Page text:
The most successful happiest children have parents who do not do for them what they are capable of doing, or almost capable of doing; and their parents do not do things for them that satisfy their own needs rather than the needs of the child.
If you treat your walking toddler as if she can’t walk, you diminish her confidence and distort reality. Ditto nightly “reviews” of homework, repetitive phone calls to checking in and writing or editing your child’s college application essay.
Once your child is capable of doing something, congratulate yourself on a job well done and move on letting the child do for themselves. Continued, unnecessary intervention makes your child feel bad about himself or angry at you and in the long run can cripple them latter in adulthood having a mentality of someone else should do it for me or a lazy mind set.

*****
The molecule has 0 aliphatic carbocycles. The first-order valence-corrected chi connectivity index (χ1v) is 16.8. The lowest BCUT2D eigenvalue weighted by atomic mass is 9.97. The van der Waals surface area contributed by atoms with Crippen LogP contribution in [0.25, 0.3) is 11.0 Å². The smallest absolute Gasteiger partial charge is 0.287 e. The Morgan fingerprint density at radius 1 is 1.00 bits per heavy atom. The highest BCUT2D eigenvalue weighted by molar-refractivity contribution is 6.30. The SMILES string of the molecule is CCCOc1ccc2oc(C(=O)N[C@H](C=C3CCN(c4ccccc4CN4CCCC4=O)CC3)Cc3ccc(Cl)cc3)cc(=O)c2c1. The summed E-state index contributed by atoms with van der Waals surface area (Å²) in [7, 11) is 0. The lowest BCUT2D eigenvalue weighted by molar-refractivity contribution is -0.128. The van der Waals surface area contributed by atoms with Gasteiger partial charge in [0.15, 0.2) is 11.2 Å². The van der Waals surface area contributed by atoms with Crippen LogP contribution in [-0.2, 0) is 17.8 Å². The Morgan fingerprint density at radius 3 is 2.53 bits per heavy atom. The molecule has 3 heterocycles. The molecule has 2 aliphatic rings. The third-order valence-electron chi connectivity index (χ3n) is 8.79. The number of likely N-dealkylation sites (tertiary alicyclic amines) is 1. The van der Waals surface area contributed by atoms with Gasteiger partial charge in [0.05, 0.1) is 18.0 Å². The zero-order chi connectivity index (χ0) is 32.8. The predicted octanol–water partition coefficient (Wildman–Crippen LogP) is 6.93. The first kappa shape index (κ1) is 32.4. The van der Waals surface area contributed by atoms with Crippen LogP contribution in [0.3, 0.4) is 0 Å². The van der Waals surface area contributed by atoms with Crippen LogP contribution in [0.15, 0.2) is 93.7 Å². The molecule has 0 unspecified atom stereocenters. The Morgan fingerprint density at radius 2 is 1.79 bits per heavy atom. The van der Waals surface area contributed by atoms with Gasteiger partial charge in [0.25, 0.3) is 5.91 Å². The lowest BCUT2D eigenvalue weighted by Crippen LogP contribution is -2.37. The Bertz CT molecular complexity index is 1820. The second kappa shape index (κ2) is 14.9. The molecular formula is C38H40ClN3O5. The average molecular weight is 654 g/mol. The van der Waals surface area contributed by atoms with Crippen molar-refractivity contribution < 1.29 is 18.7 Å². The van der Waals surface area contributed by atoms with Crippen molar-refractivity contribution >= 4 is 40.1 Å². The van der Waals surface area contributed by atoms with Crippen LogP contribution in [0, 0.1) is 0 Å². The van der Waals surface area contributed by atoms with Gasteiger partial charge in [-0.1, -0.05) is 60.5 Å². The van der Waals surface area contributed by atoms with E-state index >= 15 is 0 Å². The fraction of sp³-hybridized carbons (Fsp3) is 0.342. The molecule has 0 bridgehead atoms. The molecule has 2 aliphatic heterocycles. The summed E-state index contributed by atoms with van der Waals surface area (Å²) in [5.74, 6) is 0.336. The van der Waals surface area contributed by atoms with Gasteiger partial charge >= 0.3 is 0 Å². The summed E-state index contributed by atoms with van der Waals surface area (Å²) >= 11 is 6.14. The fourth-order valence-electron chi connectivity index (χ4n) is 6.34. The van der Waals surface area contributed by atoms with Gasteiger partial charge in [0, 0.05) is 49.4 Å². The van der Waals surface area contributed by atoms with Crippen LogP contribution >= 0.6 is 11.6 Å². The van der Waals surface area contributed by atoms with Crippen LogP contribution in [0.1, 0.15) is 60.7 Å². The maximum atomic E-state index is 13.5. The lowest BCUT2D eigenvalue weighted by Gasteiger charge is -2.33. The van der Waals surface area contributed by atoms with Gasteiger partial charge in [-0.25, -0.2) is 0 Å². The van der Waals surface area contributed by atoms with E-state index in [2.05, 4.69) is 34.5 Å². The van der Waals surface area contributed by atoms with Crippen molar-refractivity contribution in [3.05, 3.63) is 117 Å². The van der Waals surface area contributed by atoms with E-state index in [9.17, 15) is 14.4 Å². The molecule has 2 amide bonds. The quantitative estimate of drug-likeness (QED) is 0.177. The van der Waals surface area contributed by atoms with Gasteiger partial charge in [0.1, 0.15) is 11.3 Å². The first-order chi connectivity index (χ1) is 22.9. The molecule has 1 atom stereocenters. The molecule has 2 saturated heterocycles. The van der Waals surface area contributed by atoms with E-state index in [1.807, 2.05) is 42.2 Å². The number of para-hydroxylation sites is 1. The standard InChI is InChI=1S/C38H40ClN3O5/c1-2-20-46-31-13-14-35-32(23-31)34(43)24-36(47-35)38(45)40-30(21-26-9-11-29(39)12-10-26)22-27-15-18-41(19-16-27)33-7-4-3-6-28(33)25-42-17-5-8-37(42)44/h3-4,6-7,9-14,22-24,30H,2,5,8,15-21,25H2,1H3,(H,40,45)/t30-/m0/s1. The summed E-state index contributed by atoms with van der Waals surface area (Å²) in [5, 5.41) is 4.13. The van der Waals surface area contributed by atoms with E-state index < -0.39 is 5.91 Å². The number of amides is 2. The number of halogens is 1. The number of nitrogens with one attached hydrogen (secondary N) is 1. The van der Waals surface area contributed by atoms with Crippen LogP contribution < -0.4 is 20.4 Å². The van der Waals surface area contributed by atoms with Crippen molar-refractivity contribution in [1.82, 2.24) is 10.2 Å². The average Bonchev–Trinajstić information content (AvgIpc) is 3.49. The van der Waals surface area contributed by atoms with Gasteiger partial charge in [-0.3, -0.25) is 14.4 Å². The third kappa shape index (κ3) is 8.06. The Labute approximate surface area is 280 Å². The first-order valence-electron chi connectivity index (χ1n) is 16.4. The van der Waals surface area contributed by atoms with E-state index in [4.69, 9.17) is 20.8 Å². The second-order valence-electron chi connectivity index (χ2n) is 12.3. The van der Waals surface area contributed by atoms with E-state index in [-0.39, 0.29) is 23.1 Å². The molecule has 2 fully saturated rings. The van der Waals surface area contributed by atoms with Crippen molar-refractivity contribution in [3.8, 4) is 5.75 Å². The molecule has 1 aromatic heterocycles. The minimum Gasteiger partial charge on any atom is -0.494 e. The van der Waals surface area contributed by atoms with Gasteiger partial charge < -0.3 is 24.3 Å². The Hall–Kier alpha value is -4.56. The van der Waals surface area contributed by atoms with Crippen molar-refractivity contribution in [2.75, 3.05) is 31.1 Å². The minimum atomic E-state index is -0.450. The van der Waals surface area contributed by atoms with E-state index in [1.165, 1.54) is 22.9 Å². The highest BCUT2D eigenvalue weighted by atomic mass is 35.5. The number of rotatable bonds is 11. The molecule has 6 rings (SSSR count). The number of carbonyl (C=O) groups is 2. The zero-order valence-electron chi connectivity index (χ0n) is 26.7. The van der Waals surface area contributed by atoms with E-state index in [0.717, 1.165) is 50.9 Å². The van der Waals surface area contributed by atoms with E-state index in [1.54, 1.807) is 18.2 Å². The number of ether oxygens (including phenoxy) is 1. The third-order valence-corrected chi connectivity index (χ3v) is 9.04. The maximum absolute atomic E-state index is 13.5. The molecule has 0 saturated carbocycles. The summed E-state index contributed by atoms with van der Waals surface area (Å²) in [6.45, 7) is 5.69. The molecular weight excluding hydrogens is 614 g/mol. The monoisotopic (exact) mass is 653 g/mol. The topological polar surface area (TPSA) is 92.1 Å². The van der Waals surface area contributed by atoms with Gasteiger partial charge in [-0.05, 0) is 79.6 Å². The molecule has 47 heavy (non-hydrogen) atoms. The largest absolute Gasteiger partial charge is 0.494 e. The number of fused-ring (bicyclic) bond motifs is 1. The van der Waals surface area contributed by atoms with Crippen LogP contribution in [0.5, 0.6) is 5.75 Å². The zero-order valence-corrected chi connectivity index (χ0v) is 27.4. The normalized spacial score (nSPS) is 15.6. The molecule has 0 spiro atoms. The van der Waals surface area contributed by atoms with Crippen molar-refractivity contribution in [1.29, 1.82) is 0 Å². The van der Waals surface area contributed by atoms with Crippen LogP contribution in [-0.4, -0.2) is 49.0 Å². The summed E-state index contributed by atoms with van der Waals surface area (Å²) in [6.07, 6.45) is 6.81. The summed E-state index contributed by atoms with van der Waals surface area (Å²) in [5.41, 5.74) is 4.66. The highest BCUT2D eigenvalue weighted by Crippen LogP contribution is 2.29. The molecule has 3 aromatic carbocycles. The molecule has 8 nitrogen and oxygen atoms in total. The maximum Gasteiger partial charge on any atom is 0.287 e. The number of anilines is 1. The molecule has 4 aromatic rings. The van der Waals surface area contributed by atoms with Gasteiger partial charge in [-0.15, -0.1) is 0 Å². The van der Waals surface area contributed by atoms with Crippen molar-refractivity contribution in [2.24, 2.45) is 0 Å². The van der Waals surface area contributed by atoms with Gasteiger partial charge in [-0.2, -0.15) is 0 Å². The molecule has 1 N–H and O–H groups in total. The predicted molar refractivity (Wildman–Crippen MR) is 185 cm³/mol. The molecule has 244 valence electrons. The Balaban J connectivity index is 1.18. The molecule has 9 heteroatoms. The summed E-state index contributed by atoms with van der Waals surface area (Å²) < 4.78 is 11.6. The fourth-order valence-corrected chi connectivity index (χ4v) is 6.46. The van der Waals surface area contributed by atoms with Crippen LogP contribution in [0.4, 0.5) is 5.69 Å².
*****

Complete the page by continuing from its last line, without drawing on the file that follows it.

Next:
Think back to when your toddler learned to walk. The child would take a step or two then collapse and immediately look to you for your reaction. You were in thrall to those early attempts and would do everything possible to encourage for your child to get up again. You certainly didn’t chastise your child for failing or utter dire predictions about flipping burgers for the rest of his or her life if she fell again. You were present, alert and available to guide if necessary. But you didn’t pick your child up every time. You knew that your child had to get it wrong many times before he or she could get it right.